One of faith community nurse Noreen Wright’s flock jokingly calls her the “toe pruner”.
The 74-year-old registered nurse was recently awarded a Queen’s Service Medal for services to senior citizens, including launching highly popular foot clinics for the elderly that have been running for 14 years in her hometown of Christchurch and further afield.
The six-weekly pampering – involving a footbath, trimming of toenails, and finishing off with a relaxing foot massage – now attracts 135 people over two days to the Avonhead Baptist Church clinic.
But when the clinic – open to all people in the community who struggle because of age or injury to reach their own toes– first opened its doors, Noreen recalls they had only one patron for the first few months.
Her team of fellow former and current nurses started to question whether the idea would work. “And I said have a little faith … I think we need to pray harder.”
Faith, more community notices, and word of mouth saw the idea take off to the point now that 15 clinics have been set up around Canterbury built on the Avonhead model and with training support from Noreen’s team. There are also now clinics in the deep south and the North Island.
It is all part of the caring ethos that means retirement as nurse manager of the Archer Memorial Baptist rest home and retirement village has meant little rest for Noreen who just stepped up her role as faith community nurse in Avonhead.
She first trained and qualified as a registered nurse at Christchurch Hospital in1958-1961 and worked in medical wards before marrying Colin and raising their four children.
Her daughter’s upcoming wedding and a friend who was matron at George Manning House prompted her return to nursing in the 1980s caring for people in the centre’s cottages.
It was a district nursing type role that Noreen loved including the chance to give that little bit of extra care like a lady who loved to sew but her sight meant she struggled to thread a needle. “Each week I’d make sure she had four needles threaded in her pin cushion.”
When the job came up as nurse manager for Archer Home, Noreen was encouraged to apply, which after some trepidation, she did and went on to hold the post she loved from 1990 until her retirement in 2004. “You were there to support and guide and teach (the staff) and make it home for the older folk”.
Attending a conference in Canberra on Spirituality and Pastoral Care of the Elderly that had a workshop on faith community nursing resonated with Noreen, and she brought together a group of former RNs at Avonhead Baptist Church out of which the foot clinics grew.
Her faith community nurse work was on top of her role at Archer Home and she jokes that “there’s no ‘nine-to-five’ about me at all” and thanks her husband Colin and family for allowing her the freedom to do the work she loves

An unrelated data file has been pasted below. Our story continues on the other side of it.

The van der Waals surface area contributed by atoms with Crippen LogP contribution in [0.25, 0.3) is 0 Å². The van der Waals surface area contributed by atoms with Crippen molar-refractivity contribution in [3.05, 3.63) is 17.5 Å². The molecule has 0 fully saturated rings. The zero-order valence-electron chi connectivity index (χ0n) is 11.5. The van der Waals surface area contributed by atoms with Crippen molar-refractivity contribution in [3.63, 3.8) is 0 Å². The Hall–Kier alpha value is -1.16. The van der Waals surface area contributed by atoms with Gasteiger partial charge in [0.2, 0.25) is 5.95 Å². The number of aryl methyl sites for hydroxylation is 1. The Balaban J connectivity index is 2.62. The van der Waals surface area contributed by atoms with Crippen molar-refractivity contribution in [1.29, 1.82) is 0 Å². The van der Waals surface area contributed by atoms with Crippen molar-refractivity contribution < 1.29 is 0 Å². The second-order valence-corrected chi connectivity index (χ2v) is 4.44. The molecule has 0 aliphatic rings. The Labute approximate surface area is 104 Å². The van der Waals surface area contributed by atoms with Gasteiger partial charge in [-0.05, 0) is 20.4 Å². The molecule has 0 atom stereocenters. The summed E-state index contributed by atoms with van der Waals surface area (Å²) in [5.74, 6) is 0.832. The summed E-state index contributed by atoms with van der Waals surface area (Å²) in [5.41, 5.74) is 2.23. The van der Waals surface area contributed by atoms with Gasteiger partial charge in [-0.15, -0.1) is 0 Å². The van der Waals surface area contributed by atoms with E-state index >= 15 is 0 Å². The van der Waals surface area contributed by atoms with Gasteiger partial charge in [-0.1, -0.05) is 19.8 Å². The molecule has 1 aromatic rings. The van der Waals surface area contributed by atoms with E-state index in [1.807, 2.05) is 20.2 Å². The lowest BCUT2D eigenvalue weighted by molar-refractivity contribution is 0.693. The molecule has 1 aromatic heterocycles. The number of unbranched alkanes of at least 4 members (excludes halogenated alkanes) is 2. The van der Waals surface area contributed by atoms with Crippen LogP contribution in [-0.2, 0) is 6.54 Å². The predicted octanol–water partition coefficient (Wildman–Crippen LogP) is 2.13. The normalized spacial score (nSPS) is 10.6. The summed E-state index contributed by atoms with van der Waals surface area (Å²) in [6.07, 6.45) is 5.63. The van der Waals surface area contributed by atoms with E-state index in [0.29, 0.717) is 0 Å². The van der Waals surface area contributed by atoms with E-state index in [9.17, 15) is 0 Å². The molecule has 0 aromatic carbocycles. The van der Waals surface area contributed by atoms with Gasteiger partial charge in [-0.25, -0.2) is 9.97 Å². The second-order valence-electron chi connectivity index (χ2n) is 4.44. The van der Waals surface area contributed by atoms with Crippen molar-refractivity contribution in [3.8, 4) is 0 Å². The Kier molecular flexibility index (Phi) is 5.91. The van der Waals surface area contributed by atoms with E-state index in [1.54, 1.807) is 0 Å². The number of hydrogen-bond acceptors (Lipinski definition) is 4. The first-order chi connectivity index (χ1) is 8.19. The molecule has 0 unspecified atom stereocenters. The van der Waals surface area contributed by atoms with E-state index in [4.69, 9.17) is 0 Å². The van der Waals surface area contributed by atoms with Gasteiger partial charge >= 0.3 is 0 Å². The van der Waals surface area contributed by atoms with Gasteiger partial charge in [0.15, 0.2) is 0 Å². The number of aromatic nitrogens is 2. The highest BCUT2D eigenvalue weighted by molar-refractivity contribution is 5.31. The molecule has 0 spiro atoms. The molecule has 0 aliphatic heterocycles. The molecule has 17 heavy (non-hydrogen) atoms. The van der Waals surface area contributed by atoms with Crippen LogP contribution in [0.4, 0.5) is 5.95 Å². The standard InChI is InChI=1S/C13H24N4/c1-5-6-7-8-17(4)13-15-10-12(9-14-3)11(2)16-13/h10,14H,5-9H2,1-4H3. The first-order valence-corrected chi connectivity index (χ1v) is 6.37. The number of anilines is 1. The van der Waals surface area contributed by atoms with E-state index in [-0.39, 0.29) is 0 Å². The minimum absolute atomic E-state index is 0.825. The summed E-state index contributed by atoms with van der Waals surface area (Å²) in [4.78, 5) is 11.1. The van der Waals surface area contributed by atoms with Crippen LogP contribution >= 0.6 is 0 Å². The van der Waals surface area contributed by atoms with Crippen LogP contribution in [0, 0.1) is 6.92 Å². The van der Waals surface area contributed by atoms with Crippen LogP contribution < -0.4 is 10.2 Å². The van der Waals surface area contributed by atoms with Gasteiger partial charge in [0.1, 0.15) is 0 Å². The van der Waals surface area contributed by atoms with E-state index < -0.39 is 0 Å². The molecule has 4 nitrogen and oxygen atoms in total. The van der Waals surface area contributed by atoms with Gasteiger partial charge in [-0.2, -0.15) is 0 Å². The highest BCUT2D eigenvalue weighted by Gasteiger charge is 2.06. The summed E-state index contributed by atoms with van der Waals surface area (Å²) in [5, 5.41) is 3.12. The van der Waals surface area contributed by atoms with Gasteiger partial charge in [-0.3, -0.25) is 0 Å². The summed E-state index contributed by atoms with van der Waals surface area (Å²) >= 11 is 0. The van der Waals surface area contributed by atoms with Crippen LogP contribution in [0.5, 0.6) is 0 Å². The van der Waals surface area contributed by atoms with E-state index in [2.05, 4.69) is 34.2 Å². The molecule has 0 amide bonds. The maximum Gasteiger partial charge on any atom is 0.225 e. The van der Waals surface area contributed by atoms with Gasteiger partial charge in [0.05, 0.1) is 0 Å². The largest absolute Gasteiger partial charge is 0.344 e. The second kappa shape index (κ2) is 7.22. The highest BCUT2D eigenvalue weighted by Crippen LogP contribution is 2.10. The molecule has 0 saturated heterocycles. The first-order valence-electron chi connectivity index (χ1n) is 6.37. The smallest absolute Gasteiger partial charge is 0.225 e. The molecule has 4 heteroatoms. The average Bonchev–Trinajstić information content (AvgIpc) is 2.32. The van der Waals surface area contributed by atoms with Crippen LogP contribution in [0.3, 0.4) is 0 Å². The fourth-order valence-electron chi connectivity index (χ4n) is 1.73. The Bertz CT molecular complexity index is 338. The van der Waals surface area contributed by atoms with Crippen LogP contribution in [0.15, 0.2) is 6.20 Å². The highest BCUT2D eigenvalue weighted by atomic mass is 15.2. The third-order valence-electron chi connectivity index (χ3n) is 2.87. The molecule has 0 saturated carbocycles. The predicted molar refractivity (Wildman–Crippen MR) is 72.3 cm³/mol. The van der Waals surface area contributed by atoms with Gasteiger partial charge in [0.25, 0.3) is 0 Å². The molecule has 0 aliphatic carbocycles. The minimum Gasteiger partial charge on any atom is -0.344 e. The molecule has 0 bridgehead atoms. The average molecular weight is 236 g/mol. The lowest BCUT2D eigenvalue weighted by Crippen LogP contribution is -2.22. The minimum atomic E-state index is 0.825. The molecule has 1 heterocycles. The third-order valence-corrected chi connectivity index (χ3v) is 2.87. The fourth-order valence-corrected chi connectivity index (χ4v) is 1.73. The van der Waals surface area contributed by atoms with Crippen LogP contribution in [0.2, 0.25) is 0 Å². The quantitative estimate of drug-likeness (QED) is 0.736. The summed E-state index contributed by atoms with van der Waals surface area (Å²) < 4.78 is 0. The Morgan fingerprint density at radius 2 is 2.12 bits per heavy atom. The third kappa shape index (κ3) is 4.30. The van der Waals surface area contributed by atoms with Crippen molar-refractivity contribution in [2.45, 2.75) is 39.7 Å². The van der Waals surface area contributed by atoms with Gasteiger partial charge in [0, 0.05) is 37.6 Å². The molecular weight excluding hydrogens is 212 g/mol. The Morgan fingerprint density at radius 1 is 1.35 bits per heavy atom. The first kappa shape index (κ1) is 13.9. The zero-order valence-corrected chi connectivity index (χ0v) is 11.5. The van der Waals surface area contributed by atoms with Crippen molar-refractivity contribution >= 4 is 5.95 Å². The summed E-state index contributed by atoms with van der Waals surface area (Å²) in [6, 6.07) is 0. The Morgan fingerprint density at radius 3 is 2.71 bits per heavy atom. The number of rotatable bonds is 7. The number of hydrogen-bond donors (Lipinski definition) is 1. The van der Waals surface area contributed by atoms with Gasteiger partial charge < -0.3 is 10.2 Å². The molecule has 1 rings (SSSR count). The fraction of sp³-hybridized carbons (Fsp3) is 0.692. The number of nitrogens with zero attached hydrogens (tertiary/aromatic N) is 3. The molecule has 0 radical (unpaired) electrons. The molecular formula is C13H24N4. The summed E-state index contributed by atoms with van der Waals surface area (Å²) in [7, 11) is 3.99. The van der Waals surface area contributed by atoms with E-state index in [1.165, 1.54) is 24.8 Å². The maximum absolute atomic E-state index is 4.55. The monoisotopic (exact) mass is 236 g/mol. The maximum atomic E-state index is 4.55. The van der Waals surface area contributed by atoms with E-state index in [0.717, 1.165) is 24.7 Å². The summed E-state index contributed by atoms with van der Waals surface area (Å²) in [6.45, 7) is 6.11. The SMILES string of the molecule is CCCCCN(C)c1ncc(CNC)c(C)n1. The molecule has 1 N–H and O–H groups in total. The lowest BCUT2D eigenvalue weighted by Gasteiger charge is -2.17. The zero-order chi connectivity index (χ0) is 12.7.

The Avonhead group started with offering blood pressures on the first Sunday of the month and Noreen developed information packs for young mothers in the congregation.
They then started the foot clinics in 2000. So why feet?
“If you have got sore feet it shows on your face… and its only doing what they could do if they could still reach their toes.”
The clinics are now finely tuned; there is somebody to greet clients and book appointments, two at work keeping the footbaths cleaned and full, three to four toenail cutters (all registered nurses) and three to four providing the foot massages. Then there is a cup of tea and a bite to eat in a neighbouring room, which Noreen sees as an important part of the service with the friendships forged at the clinic one of its joys for her.
She has also drawn on the services of infection control nurse specialist Alison Carter to advise on hygiene to ensure no fungal or bacterial infections are spread and has podiatrist to refer on people whose feet need more attention.
Noreen no longer does the massages herself as she has needed knee surgery (and her enthusiasm for ongoing learning meant she watched, live, on a monitor her own knee being operated on).
“It was just wonderful to see all those wonderful little tools he had. This made me appreciate the expertise of the surgeon.”
But she does still do the toe clipping and sees it as an opportunity to really listen to people.
“It just gives them a comfortable space to talk … because some people clam up and they don’t share things that are deep within – if you really listen you can hear what they are saying behind the words and I think that’s one of the most important things along with respecting what they say – no matter how small or how trivial it might sound.”
As a faith community nurse she is ready to advocate for people who may be reluctant otherwise to speak up.
“I don’t hesitate to ring on behalf of somebody … sometimes they struggle and they don’t want to bother anybody.”
So she is ready to call in family or ring their doctor or nurse or home help agency to get the help they need.
She also checks on people in their home after surgery or hospital visits and would love to be a “matchmaker” to bring together more of the lonely people that she visits.
And while she appreciates her QSM she is keen to not rest on her laurels and is considering taking a greater role in advocating on elder abuse issues. She also has ideas in the back of her mind about writing down her thoughts on people dying well.
With another knee operation to come her main upcoming project is ensuring that the clinics that she helped instigate are in good health and good heart so they can continue evolving and giving comfort to older people.
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